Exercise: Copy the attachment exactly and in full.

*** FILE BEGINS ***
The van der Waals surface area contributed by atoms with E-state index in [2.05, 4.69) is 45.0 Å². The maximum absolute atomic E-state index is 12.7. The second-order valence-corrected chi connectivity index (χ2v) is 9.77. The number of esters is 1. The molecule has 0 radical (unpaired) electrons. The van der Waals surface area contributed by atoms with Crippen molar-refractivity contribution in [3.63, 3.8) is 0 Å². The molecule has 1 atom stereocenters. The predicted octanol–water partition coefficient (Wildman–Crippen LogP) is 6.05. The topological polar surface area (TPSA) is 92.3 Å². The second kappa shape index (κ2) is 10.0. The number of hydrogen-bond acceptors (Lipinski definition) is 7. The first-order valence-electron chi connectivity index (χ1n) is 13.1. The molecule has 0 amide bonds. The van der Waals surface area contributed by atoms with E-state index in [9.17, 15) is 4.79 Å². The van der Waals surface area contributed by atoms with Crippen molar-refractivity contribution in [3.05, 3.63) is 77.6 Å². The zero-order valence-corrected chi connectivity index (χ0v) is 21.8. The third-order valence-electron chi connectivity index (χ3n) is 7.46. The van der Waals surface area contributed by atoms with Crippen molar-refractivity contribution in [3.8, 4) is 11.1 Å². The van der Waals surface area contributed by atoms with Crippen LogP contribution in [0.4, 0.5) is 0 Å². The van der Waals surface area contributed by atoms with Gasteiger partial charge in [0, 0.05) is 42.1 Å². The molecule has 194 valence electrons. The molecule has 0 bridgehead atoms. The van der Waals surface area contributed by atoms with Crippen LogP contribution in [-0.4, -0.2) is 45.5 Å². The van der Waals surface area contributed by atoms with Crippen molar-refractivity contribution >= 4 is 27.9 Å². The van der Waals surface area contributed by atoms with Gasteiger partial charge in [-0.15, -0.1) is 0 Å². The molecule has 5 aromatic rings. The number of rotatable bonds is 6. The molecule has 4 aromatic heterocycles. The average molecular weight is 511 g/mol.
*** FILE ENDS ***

The van der Waals surface area contributed by atoms with E-state index in [2.05, 4.69) is 45.0 Å². The maximum absolute atomic E-state index is 12.7. The second-order valence-corrected chi connectivity index (χ2v) is 9.77. The number of esters is 1. The molecule has 0 radical (unpaired) electrons. The van der Waals surface area contributed by atoms with Crippen molar-refractivity contribution in [3.63, 3.8) is 0 Å². The molecule has 1 atom stereocenters. The predicted octanol–water partition coefficient (Wildman–Crippen LogP) is 6.05. The topological polar surface area (TPSA) is 92.3 Å². The second kappa shape index (κ2) is 10.0. The number of hydrogen-bond acceptors (Lipinski definition) is 7. The first-order valence-electron chi connectivity index (χ1n) is 13.1. The molecule has 0 amide bonds. The van der Waals surface area contributed by atoms with E-state index in [9.17, 15) is 4.79 Å². The van der Waals surface area contributed by atoms with Crippen molar-refractivity contribution in [3.05, 3.63) is 77.6 Å². The zero-order valence-corrected chi connectivity index (χ0v) is 21.8. The third-order valence-electron chi connectivity index (χ3n) is 7.46. The van der Waals surface area contributed by atoms with Crippen molar-refractivity contribution in [3.8, 4) is 11.1 Å². The van der Waals surface area contributed by atoms with Crippen LogP contribution in [0.4, 0.5) is 0 Å². The van der Waals surface area contributed by atoms with Gasteiger partial charge in [0, 0.05) is 42.1 Å². The molecule has 194 valence electrons. The molecule has 0 bridgehead atoms. The van der Waals surface area contributed by atoms with Crippen LogP contribution in [-0.4, -0.2) is 45.5 Å². The van der Waals surface area contributed by atoms with Crippen molar-refractivity contribution >= 4 is 27.9 Å². The van der Waals surface area contributed by atoms with Gasteiger partial charge in [-0.15, -0.1) is 0 Å². The molecule has 5 aromatic rings. The number of rotatable bonds is 6. The molecule has 4 aromatic heterocycles. The average molecular weight is 511 g/mol.